Thursday, December 30, 2010
Coppicing the Privets
My grandparents had a beautiful 8 foot evergreen hedge of privets between their house and the neighboring yard. I noticed that the privet hedge grew profusely and had to be sheared frequently. Privet hedges are no longer popular. But, privets multiply rapidly in dense thickets and are now an invasive species.
Our mini-farm has thousands of wild privets. Left unattended they grow into a 15 foot multi-trunk tree. In early summer, wild privets are covered with bunches of white sweet smelling flowers. In the fall they bend low with loads of tiny blue berries. Wildlife, especially deer, love the berries and even the leaves. But, deer can’t reach the upper branches of the mature trees.
Coppicing is a medieval practice of periodically harvesting trees such as ash that grow back readily from their roots. The trees were cut on about 15 year intervals for firewood and charcoal production or when straight strong wood was needed. In America, redwood trees for lumber are coppiced, although on about a 150 year interval,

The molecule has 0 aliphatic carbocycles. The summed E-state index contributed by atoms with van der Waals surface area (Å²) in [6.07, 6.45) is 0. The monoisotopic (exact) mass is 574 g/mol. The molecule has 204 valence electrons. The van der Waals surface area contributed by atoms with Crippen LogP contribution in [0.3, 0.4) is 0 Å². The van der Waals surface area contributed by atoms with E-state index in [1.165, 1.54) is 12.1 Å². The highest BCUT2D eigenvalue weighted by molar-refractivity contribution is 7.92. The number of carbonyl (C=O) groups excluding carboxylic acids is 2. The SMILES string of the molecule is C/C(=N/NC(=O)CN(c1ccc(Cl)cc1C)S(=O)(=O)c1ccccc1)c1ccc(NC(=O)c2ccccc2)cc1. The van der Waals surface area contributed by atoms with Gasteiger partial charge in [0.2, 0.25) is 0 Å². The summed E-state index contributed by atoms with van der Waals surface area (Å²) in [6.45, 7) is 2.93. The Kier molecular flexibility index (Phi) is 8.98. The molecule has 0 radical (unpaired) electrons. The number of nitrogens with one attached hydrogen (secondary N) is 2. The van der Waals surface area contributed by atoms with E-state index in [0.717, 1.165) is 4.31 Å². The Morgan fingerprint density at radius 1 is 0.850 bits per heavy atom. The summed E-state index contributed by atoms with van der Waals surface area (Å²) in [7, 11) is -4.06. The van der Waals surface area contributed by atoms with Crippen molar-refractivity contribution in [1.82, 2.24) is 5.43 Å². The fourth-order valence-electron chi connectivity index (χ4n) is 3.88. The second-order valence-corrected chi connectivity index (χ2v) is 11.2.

After clearing some privets on the banks of our pond, I cut the trunks into pieces for kindling. To our surprise, we discovered that seasoned privet burns like fatwood or resin soaked pine. Except, unlike pine, the privets leave a bed of hot coals. You can’t burn much privet at once, or the fire is too hot. But, short pieces make wonderful fire starters or mixed in with large pieces of oak make a beautiful blaze.
Therefore, we are now coppicing our privets. You usually don’t even need a chain saw. Heavy shears will do. And the privets grow back from the roots in only 4-5 years. Leaving the tops on the ground even helps to keep the deer out of our gardens. Privets are truly a renewable resource, a form of solar energy, plus wildlife friendly. I’m now experimenting with some free growth privet hedgerows on our property boundaries.